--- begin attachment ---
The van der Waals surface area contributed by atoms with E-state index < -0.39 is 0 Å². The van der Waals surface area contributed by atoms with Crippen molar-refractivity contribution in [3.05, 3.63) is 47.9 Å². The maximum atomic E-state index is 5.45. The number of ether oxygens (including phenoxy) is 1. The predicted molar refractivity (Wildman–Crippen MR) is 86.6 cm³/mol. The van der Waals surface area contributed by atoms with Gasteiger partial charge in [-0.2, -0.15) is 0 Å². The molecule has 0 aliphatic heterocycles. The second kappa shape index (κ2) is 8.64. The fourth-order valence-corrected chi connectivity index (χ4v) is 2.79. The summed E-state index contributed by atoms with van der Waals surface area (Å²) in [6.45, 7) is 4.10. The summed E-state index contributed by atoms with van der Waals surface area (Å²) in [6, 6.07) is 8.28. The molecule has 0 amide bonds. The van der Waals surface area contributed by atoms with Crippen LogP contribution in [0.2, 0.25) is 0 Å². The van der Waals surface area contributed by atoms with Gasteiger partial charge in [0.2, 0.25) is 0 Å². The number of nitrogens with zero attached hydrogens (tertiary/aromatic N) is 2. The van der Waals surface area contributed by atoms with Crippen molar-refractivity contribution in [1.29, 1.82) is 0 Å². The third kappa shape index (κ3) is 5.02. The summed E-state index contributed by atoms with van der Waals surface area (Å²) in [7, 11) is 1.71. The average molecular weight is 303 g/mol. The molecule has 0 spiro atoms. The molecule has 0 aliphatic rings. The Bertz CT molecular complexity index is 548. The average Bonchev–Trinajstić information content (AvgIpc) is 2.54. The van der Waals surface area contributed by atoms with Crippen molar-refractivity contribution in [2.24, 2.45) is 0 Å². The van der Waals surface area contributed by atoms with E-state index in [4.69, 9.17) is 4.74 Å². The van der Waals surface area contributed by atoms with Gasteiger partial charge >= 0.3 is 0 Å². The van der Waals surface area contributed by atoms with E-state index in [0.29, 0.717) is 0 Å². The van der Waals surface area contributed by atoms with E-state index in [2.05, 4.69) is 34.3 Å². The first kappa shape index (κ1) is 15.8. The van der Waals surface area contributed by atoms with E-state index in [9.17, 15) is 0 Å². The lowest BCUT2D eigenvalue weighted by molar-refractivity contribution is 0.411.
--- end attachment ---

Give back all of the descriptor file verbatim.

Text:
The van der Waals surface area contributed by atoms with E-state index < -0.39 is 0 Å². The van der Waals surface area contributed by atoms with Crippen molar-refractivity contribution in [3.05, 3.63) is 47.9 Å². The maximum atomic E-state index is 5.45. The number of ether oxygens (including phenoxy) is 1. The predicted molar refractivity (Wildman–Crippen MR) is 86.6 cm³/mol. The van der Waals surface area contributed by atoms with Gasteiger partial charge in [-0.2, -0.15) is 0 Å². The molecule has 0 aliphatic heterocycles. The second kappa shape index (κ2) is 8.64. The fourth-order valence-corrected chi connectivity index (χ4v) is 2.79. The summed E-state index contributed by atoms with van der Waals surface area (Å²) in [6.45, 7) is 4.10. The summed E-state index contributed by atoms with van der Waals surface area (Å²) in [6, 6.07) is 8.28. The molecule has 0 amide bonds. The van der Waals surface area contributed by atoms with Crippen LogP contribution in [0.2, 0.25) is 0 Å². The van der Waals surface area contributed by atoms with Gasteiger partial charge in [0.2, 0.25) is 0 Å². The number of nitrogens with zero attached hydrogens (tertiary/aromatic N) is 2. The van der Waals surface area contributed by atoms with Crippen molar-refractivity contribution in [1.29, 1.82) is 0 Å². The third kappa shape index (κ3) is 5.02. The summed E-state index contributed by atoms with van der Waals surface area (Å²) in [7, 11) is 1.71. The average molecular weight is 303 g/mol. The molecule has 0 spiro atoms. The molecule has 0 aliphatic rings. The Bertz CT molecular complexity index is 548. The average Bonchev–Trinajstić information content (AvgIpc) is 2.54. The van der Waals surface area contributed by atoms with Crippen molar-refractivity contribution in [2.24, 2.45) is 0 Å². The van der Waals surface area contributed by atoms with E-state index in [4.69, 9.17) is 4.74 Å². The van der Waals surface area contributed by atoms with Gasteiger partial charge >= 0.3 is 0 Å². The van der Waals surface area contributed by atoms with E-state index in [0.29, 0.717) is 0 Å². The van der Waals surface area contributed by atoms with E-state index in [2.05, 4.69) is 34.3 Å². The first kappa shape index (κ1) is 15.8. The van der Waals surface area contributed by atoms with E-state index in [9.17, 15) is 0 Å². The lowest BCUT2D eigenvalue weighted by molar-refractivity contribution is 0.411.